By Julian Pecquet
The chairman of the House Intelligence Committee on Wednesday said he believes Iran was behind the recent attack in Bulgaria that killed five Israeli tourists.
Rep. Mike Rogers (R-Mich.), who gets to see detailed intelligence information, told The Hill, "I believe there were certainly elements of Hezbollah [involved] and I believe it was under the direction of their masters in Iran."
Rogers's remarks are significant for several reasons. He is the highest-ranking U.S. official to blame Iran, and his comments go further than what the Obama administration has said publicly.
They are also consistent with statements from Israel -- a fact that could put more pressure on the Obama administration to admonish Iran for its alleged role in the plot.
"I think the president needs to call Iran on the carpet very publicly and tell them what we know," Rogers said. "This is his time to stand up and do something bold."
Israeli officials immediately pointed the finger at Iran in last Wednesday's attack, with Israeli Prime Minister Benjamin Netanyahu vowing, "Israel will react powerfully against Iranian terror."
Throughout this year, there has been widespread speculation that Israel will launch a military strike on Iran.
The Obama administration has not fingered Iran on the deaths in Bulgaria as it continues to hold out hope that the Islamic Republic can be persuaded to peacefully end its alleged nuclear weapons program. However, anonymous U.S. officials have told media outlets that Iran or its Hezbollah allies were behind the deadly attack.
Bulgaria, meanwhile, has not yet assigned blame. Iran has denied it was involved.
On Friday, White House press secretary Jay Carney said, "We don't have any confirmation yet. We are working to assess the facts and, with our partners, to discover who was responsible. It is certainly the case that Hezbollah and Iran have been bad actors, as a general matter. But we're not, at this point, in a position to make a statement about responsibility."
Rogers said that in the wake of a string of recent attacks -- including a foiled plot against Saudi Arabia's ambassador inside the United States -- the administration needs to rethink its approach and stop negotiations until Iran agrees to a series of conditions.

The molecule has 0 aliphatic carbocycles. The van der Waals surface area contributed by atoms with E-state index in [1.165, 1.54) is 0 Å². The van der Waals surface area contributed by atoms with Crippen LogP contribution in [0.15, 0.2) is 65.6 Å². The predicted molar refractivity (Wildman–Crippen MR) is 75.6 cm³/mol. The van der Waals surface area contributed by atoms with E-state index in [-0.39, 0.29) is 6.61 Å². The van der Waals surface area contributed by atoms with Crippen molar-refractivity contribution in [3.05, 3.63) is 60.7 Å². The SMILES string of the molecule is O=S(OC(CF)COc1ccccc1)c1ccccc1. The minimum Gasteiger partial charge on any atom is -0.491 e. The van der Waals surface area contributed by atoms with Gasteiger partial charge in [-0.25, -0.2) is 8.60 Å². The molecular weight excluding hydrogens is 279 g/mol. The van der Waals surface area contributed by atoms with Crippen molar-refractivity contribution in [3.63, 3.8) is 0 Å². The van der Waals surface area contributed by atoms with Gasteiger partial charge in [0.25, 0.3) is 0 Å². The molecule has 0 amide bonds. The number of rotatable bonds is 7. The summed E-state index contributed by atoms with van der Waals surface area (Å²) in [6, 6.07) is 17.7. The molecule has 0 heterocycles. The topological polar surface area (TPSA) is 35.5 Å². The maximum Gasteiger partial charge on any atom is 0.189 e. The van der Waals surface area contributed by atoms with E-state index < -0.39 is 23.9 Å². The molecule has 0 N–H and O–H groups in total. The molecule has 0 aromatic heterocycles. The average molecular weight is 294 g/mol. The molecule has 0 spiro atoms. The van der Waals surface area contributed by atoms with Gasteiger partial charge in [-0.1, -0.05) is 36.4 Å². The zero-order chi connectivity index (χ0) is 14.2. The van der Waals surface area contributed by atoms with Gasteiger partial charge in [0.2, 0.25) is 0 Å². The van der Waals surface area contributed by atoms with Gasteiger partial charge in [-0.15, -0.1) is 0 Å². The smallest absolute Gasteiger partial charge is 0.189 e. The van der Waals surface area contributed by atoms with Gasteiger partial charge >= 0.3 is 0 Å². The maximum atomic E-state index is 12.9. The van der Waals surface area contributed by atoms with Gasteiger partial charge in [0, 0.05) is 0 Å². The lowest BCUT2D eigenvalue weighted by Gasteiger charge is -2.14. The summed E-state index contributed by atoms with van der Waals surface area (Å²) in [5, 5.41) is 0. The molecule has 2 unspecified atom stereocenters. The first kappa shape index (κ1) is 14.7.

He didn't spell out exactly what he thought those steps should be, but suggested an end to terrorist attacks is a must.
"I don't think they should be invited to the table unless certain criteria are met," he said. "Until that conversation happens, this is just time for Iran to stall and obfuscate.
"Their behavior has been so bad, and so aggressive, it's time to say enough is enough. I think this lack of setting the record straight on what Iran is up to, and the threat and danger that they pose -- not only for a nuclear arms race in the Middle East but their proxy-state terrorism that is alive and well and dangerous around the world -- means that we're going to get more of it."
President Obama has called the bombing "completely outrageous" and vowed to help Israel "identify and bring to justice the perpetrators."
House Homeland Security Committee Chairman Pete King (R-N.Y.) agrees with Rogers.
"All of the evidence, to me, involves Iran and Hezbollah," King told The Hill. "Iran is the enemy -- that's the bottom line. So it's a question of how we address it."
He added, "Generally, I think this administration has not been emphatic enough in defining the enemy for who it is," he said. "If you want to defeat the enemy, you have to identify the enemy."
King acknowledged, however, that there might be "foreign-policy considerations" for the administration "holding back."
That issue came up during a Senate Foreign Relations subcommittee hearing on the Iranian threat Wednesday morning.
"That's part of our problem," said Danielle Pletka, the vice president of foreign and defense policy studies at the conservative American Enterprise Institute. "We're always reluctant to name names, even when we have them dead to rights."
James Jeffrey, a former U.S. ambassador to Baghdad who has been vocal about Iranian-sponsored attacks against U.S. personnel in Iraq, told The Hill, "No administration likes to finger a nation-state before they have evidence. There's several reasons for that, one of which is if the people start calling for us to take action, we certainly don't want to "ready, shoot, aim.' Secondly, it's our general preference -- a preference that has been very effectively carried out with Iran -- to mobilize the international community."
He said Israel has more leeway to speak its mind than does the United States. Still, he said, "we should push the envelope on events like this."
He believes the evidence against Iran is clear.
"Who else would do this?" he said. "There's nobody else anywhere in the world attacking Israeli interests, and there ha[s]n't been for 20 years But that's simply a logical train [of thought]. And in courts of law, and in diplomacy, and at the U.N., etc., etc., that gets you nowhere. What you need is absolute, hard evidence."
The House and Senate are working on Iran sanctions bills that could pass later this year.